All films listed: 40-41, 17 points each
Black Hawk Down, Ridley Scott, 2001
That Black Hawk Down is the most exhilarating film of the recently departed decade is certain; what's less obvious is that this aspect causes many to simply read into the action and miss its insight. I rewatched Black Hawk Down twice in the past months and was awed by the depth of what was onscreen; there's commentary about nation building, urban warfare, the political cost of military action, and a host of other subjects (the effect of gunfire on the human ear!). But the film's most profound statement comes from the terrible violence inflicted by the conflict on American soldier and Somali populace alike.
When the Battle of Mogadishu begins, the film sticks with it every moment until the end; the breathers of comparable films such as Saving Private Ryan and We Were Soldiers are almost entirely absent, making it an all the more impressive technical achievement that Scott's carnage never becomes overwhelming nor loses its dramatic momentum. By sticking with the men, Scott manages to duplicate the battle to jarring effect, not subjugating the events to a traditional story arc. The Mogadishu here is a filthy spot of hell which Scott navigates flawlessly, weaving through the experience of dozens of soldiers as their complicated assignment devolves into a morbid debacle through no fault of their own.
The brilliance of the action sold tickets, but Scott never exchanges the men's humanity for an thrill. The heroism of the soldiers, who risk (and often suffer) grievous injury in the course of their mission, ensures that they constitute the decade's finest collective protagonist, with each drop of blood spilled a mournful occurrence. Many war films pay lip service to the thought that soldiers really do it for each other, but Black Hawk Down is the first (and only I've seen) whose total immersion in the blistering heat of combat makes one feel that sentiment to be true. The film's final somber note, which emphasizes that the sacrifices were all in vain, leaves us with a unshakable message about the tragedy that accompanies a soldier in the line of duty. - James Frazier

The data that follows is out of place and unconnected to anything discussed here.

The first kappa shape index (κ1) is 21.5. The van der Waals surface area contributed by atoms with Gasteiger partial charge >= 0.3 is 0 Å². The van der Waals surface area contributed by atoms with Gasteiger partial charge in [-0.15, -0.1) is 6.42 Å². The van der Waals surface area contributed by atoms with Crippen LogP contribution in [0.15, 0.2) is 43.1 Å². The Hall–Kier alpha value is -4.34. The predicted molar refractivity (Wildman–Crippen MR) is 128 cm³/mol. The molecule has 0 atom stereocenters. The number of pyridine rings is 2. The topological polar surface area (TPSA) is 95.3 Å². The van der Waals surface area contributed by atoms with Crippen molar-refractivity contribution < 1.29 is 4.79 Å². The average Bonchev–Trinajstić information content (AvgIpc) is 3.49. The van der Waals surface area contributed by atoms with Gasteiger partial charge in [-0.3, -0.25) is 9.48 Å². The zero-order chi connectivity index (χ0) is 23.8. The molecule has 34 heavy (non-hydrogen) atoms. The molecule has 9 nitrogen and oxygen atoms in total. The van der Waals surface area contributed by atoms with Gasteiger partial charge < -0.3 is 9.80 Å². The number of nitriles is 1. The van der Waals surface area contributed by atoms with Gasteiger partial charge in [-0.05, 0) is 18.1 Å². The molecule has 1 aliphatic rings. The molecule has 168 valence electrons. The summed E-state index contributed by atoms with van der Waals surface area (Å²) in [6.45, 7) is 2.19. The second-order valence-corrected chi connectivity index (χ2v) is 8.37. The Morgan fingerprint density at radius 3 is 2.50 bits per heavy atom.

No Country for Old Men, Ethan and Joel Coen, 2007
Speaking of sound-editing, the sound of gravel in this film! Silence punctuated by subtle sounds—and then gunshots! The violence of this film, like the film above, is sudden and perverse. Like Shopgirl, this is a moral tale, but there’s no moral. Bardem’s character, like Lewis’s, is doing a job—and he does it well. Everyone else is trying to scrape together an existence from scraps, with no semblance of a mission, save the immediate task at hand. Tommy Lee Jones’s character, who gives voice the novel’s narrator, tries to live a zen-like existence of quiet honor, but tranquility is like thin glass in the wake of violence. Greed appears to have the upper-hand in this film. Is that greed in any way challenged in Bardem’s crucial scene with Carla Jean in the end? I’m not sure.
Some of you may remember that I picked another Coen Brothers film as my favorite movie on this very blog. I want to say here that I laughed considerably during Burn After Reading; Malkovich is so good at making fun of himself! I also want to say that I have not seen A Serious Man. Maybe it would be on here! Who knows? - Aaron McNally
Previously on You Aught to Know: Aaron McNally